Members of Australia’s Ethiopian community are calling on the Australian government to help stop what they call a Rwanda- style genocide committed by Ethiopia’s government.
After a vigil held in Sydney last night they say an ongoing campaign of threats and intimidation here in Australia won’t silence them anymore.
It comes after fifty people were killed in a stampede at a religious festival overnight in the Oromia Region.
“They are terrorising the Ethiopian people, they are killing our people, you know genocide, they’re killing indiscriminately,” Tesfaye Engdawork Maru, chairman of the NSW Ethiopian Association told SBS.
He says if the West was moved to act in Syria or Rwanda – it should intervene in Ethiopia.
He wants to see a truth and reconciliation commission, similar to that held in post-Apartheid South Africa.
“We are trying to bring to the world’s attention to what is happening in Ethiopia and to bring those people to justice.”
For Ethiopians enjoying the relative safety of Australia, the bitter reality of what is happening back at home is hard to leave behind.
‘Mona’ is a refugee from Ethiopia, she said her father was killed for his political views, and soon afterward her brother went into hiding.
“Always he was hiding at home, wearing a dress and he no go, no going outside,” Mona explained to SBS through tears.
Mona recounts that fateful night he did venture out. By morning he hadn’t returned and Mona went looking for him.
She never saw him alive again.
“There was a lot of blood, on the wall and on the floor. It was my Brother! Too much… too much blood… I see him.”
He had been shot in the head.
Mona would only speak out if her identity was hidden, to protect her family in Addis Ababa.
When asked why she was scared, she replied: “Because before the government killing my dad, killing my brother. Now I have my mum and my two brothers, and I am scared for them.”
Abullah Agwa, who was tortured and jailed for five years in Ethiopia says it’s common for Ethiopians here, in Australia, to face intimidation if they speak out.
“Ethiopian Australians are traumatised because of the action of the government,” Agwa told SBS.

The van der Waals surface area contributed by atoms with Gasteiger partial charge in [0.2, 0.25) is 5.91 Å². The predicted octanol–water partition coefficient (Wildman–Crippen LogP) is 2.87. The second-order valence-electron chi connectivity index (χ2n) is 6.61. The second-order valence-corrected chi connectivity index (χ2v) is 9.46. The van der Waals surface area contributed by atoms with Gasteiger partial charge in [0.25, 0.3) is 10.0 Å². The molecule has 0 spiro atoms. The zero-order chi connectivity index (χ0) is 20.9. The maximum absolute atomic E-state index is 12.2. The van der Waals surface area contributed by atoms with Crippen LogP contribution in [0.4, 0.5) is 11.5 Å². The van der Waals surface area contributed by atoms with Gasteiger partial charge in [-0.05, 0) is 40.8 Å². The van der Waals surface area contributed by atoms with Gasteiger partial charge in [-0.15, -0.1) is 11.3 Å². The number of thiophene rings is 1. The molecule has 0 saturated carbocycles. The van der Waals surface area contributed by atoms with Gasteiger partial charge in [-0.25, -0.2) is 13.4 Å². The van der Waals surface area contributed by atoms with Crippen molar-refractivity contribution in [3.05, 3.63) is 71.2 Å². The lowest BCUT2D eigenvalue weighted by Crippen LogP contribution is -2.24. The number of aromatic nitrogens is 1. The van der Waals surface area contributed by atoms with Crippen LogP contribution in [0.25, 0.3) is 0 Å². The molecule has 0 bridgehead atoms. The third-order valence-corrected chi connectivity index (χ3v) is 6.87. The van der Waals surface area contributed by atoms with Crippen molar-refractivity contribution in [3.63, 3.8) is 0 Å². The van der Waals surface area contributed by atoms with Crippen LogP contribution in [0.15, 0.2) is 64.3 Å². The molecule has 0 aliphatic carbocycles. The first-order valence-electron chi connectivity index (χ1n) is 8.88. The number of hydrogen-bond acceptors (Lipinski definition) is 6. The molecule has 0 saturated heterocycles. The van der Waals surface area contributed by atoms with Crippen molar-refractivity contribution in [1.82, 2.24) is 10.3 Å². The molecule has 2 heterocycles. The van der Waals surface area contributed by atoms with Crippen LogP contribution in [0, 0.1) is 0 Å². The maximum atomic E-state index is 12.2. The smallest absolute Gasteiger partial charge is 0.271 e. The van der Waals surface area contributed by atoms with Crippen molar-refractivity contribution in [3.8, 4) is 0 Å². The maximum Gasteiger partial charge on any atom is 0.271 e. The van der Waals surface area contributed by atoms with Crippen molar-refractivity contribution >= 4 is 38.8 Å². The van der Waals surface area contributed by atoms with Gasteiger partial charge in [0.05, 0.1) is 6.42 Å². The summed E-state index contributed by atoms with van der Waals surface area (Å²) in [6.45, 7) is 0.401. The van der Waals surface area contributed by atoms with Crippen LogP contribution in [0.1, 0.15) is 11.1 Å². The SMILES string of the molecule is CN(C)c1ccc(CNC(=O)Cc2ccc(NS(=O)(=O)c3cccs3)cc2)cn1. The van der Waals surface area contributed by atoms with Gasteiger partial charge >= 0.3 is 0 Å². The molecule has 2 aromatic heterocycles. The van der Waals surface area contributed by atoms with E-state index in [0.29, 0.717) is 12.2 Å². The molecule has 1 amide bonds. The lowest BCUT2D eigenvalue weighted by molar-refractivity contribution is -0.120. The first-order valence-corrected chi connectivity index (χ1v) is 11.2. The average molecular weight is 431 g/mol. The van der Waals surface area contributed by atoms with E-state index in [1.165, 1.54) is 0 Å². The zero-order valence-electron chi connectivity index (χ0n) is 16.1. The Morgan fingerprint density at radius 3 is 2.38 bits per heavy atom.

Abullah has helped to form a new group called Ethiopia’s Multicultural Action for Humanity to build solidarity
“For Ethiopian Australians this is the right time to stand and have our voice out for the voiceless people who are intimidated, who are jailed and who are suffering.”
Over the past two years Ethiopia’s Oromo and Amhara tribes have protested what they see as a government land- grab known as “The Master Plan”.
It has triggered the worst unrest in more than a decade, with more than 215 people killed in the past two years.
earlier this year after finishing the Rio Olympic Marathon, Ethiopian runner Feyisa Lilesa, crossed his wrists overhead in solidarity with the victims.
And he had this warning about the government trying to create division in Ethiopia’s ethnically diverse population.
“I am personally very fearful that this is going to take an ethnic dimension where you will see a Rwanda like situation where ethnic groups turn on each other,” Lilesa told the press after finishing second.
Some in Australia’s Ethiopian community are increasing the pressure on Canberra to review its relationship with Ethiopia’s government.
“Whatever support the Australian government is giving the Ethiopian government, they have to make sure they’re not using it for their own political purpose,” Solomon Kebede told SBS.
A spokesperson for the Department of Foreign Affairs and Trade told SBS: “The Australian Government has consistently raised human rights concerns with the Ethiopian Government.”
But Tesfaye Engdawork Maru said that’s not enough. He wants Australia to ask the United Nations to intervene and create an Ethiopian government of national unity.
“Raising concerns doesn’t mean anything to the government in Ethiopia, they have to put a stop to it,” Engdawork Maru said.
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